The author

Small Data

Steven Pemberton, CWI, Amsterdam

Happy birthday internet Europe!

Twenty five years ago this November internet first started flowing into, and out of, NL and Europe.

At the CWI, in Amsterdam, in an office next to mine.

I was probably the 4th or 5th user of the internet. Maybe the 6th.

It was a "Skunk works" project.

There was a 64kb/s connection between the whole of Europe and the whole of the USA... a year later to much rejoicing it was increased to 128Kb/s

Moore's Law

We all know Moore's Law.

But often people don't understand its true effects.

Take a piece of paper, divide it in two, and write this year's date in one half:



Now divide the other half in two vertically, and write the date 18 months ago in one half:



Now divide the remaining space in half, and write the date 18 months earlier (or in other words 3 years ago) in one half:



Repeat until your pen is thicker than the space you have to divide in two:



This demonstrates that your current computer is more powerful than all other computers you have had put together.

(You can use this diagram to demonstrate other things too).

The need for speed

Networks get faster even faster than Moore's law! They double in speed (at constant cost) every year!

Well, if that is true, the speed at Amsterdam should be 64kb/s × 225 which is 2Tb/s.

So let's have a look at AMSIX's statistics from yesterday:

AMSIX Yesterday

AMSIX daily stats

Yep! 2Tb/s!


Well, that was 1988. That was the internet.

There was no web until a few years later.

I organised a couple of workshops at the first Web conference in 1994, where about 300 of us turned up.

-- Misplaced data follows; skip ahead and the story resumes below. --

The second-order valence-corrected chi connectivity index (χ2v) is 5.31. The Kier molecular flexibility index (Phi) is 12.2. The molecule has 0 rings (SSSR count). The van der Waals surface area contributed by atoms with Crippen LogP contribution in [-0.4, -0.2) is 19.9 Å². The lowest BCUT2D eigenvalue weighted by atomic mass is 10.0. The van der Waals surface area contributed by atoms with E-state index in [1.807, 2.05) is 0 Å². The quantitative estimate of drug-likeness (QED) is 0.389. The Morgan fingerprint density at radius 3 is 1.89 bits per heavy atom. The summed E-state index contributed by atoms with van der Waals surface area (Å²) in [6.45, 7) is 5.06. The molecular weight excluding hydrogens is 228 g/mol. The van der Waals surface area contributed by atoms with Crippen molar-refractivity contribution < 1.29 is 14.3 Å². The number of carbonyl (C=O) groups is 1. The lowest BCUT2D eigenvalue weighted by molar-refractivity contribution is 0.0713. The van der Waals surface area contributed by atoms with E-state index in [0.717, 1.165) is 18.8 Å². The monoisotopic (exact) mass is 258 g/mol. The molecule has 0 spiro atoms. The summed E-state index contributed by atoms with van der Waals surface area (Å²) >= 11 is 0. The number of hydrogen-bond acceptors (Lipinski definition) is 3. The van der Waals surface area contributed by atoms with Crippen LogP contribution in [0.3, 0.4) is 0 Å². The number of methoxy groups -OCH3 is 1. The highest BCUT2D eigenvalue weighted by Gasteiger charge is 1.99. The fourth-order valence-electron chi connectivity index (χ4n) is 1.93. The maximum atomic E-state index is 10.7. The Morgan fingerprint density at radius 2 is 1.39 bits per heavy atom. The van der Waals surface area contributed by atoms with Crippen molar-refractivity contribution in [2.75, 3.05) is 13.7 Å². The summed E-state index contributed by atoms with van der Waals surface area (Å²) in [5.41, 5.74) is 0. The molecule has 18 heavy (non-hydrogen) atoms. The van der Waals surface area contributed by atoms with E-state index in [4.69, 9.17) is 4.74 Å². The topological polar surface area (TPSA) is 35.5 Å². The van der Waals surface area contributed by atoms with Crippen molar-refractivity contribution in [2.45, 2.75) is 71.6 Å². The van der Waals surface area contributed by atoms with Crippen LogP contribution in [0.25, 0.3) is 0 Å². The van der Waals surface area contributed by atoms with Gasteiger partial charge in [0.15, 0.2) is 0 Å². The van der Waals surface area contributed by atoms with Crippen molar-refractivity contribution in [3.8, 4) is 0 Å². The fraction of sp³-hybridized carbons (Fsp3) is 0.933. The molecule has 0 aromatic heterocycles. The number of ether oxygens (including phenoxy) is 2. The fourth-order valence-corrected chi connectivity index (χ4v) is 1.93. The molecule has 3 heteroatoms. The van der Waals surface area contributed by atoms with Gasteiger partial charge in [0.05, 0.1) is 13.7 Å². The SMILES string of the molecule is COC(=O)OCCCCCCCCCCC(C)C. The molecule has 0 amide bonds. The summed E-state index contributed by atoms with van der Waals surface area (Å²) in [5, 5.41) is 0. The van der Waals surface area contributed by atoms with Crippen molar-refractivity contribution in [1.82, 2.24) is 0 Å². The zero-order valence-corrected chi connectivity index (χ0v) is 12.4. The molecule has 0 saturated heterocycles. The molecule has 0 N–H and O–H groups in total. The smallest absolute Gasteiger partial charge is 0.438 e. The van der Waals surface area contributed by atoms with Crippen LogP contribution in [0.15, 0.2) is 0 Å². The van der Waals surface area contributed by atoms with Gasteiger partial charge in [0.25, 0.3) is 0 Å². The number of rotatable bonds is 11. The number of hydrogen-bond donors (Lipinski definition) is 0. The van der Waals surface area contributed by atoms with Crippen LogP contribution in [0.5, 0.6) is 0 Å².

And it was from there that Tim Berners-Lee asked me to get involved with the then beginning World Wide Web Consortium.


It wasn't until 1995 that we began to get an idea that the web was going to be so successful.

In those days the message was "if you have information, it should be on the web". It was surprising how many people didn't understand that.

Now with the coming of the Open Linked Data movement, that call has become "If you have data, it should be in machine-readable form on the internet".

Open Data

So the world has basically understood the idea of open information.

But now for open data.

I hope you have all already heard the story of the Amsterdam Fireservice that couldn't get hold of the data about which roads were being dug up.

That is one sort of reason why we need open data.

But there are other reasons, that we just don't know until we do it: making data available enables new applications.

An Example: Tube Trains

Transport for London released live data of where its Tube Trains are.

And before you knew it, there was this, built at a Science Hackday:

A live tube map

And then he did it again

Live train map

Open Source Data

Another thing that the trains example has used is Open Street Map. We all know Wikipedia; well, this is the Wikipedia of Maps.

Utrecht on OSM

Much better than the alternatives, at least in cities, and getting better elsewhere. BUT: it is data, not just images.

Big Data

Open data is usually mentioned in the same breath as big data.

And indeed, many applications of Open Data is on large data sets.

But, I want to talk about the Cinderella of open data, Small Data.

And I want to talk about a technology, RDFa, that can be used to take Cinderella to the ball.

Small Data

There is a lot of small data on the web that made properly available can be combined in new interesting ways.

And it can be used to help the user.

Especially with some small level of integration in the browser, the user's life on the web can be greatly facilitated.

Small Data

Imagine you stumble upon a web page for an event. You see it is somewhere in Turin, on 23-24 April 2014, about Open Data on the Web. You want to go!

So first step is to add it to your agenda.